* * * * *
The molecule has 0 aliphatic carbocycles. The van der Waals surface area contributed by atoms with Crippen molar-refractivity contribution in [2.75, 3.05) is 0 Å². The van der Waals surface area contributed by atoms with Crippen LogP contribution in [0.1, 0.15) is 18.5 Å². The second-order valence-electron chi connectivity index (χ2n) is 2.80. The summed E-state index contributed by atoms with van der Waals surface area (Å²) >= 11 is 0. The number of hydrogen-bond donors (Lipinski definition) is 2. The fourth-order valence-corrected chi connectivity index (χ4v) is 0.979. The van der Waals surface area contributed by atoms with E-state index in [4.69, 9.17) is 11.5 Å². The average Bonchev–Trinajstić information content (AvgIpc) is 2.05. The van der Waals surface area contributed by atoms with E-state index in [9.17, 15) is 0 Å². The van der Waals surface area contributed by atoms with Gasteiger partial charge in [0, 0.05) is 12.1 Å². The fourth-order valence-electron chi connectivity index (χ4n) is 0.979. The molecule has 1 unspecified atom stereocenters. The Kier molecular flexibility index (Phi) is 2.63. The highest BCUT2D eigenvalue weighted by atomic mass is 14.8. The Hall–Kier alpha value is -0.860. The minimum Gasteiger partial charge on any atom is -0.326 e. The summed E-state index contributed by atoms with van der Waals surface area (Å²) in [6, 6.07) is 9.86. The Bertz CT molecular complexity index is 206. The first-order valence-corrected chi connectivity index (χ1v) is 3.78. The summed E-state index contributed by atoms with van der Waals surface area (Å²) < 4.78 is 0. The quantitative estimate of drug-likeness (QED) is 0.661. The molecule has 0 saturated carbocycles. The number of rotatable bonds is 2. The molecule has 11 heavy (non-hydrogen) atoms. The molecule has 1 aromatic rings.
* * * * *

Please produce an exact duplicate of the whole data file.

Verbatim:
The molecule has 0 aliphatic carbocycles. The van der Waals surface area contributed by atoms with Crippen molar-refractivity contribution in [2.75, 3.05) is 0 Å². The van der Waals surface area contributed by atoms with Crippen LogP contribution in [0.1, 0.15) is 18.5 Å². The second-order valence-electron chi connectivity index (χ2n) is 2.80. The summed E-state index contributed by atoms with van der Waals surface area (Å²) >= 11 is 0. The number of hydrogen-bond donors (Lipinski definition) is 2. The fourth-order valence-corrected chi connectivity index (χ4v) is 0.979. The van der Waals surface area contributed by atoms with E-state index in [4.69, 9.17) is 11.5 Å². The average Bonchev–Trinajstić information content (AvgIpc) is 2.05. The van der Waals surface area contributed by atoms with E-state index in [9.17, 15) is 0 Å². The van der Waals surface area contributed by atoms with Gasteiger partial charge in [0, 0.05) is 12.1 Å². The fourth-order valence-electron chi connectivity index (χ4n) is 0.979. The molecule has 1 unspecified atom stereocenters. The Kier molecular flexibility index (Phi) is 2.63. The highest BCUT2D eigenvalue weighted by atomic mass is 14.8. The Hall–Kier alpha value is -0.860. The minimum Gasteiger partial charge on any atom is -0.326 e. The summed E-state index contributed by atoms with van der Waals surface area (Å²) in [6, 6.07) is 9.86. The Bertz CT molecular complexity index is 206. The first-order valence-corrected chi connectivity index (χ1v) is 3.78. The summed E-state index contributed by atoms with van der Waals surface area (Å²) < 4.78 is 0. The quantitative estimate of drug-likeness (QED) is 0.661. The molecule has 0 saturated carbocycles. The number of rotatable bonds is 2. The molecule has 11 heavy (non-hydrogen) atoms. The molecule has 1 aromatic rings.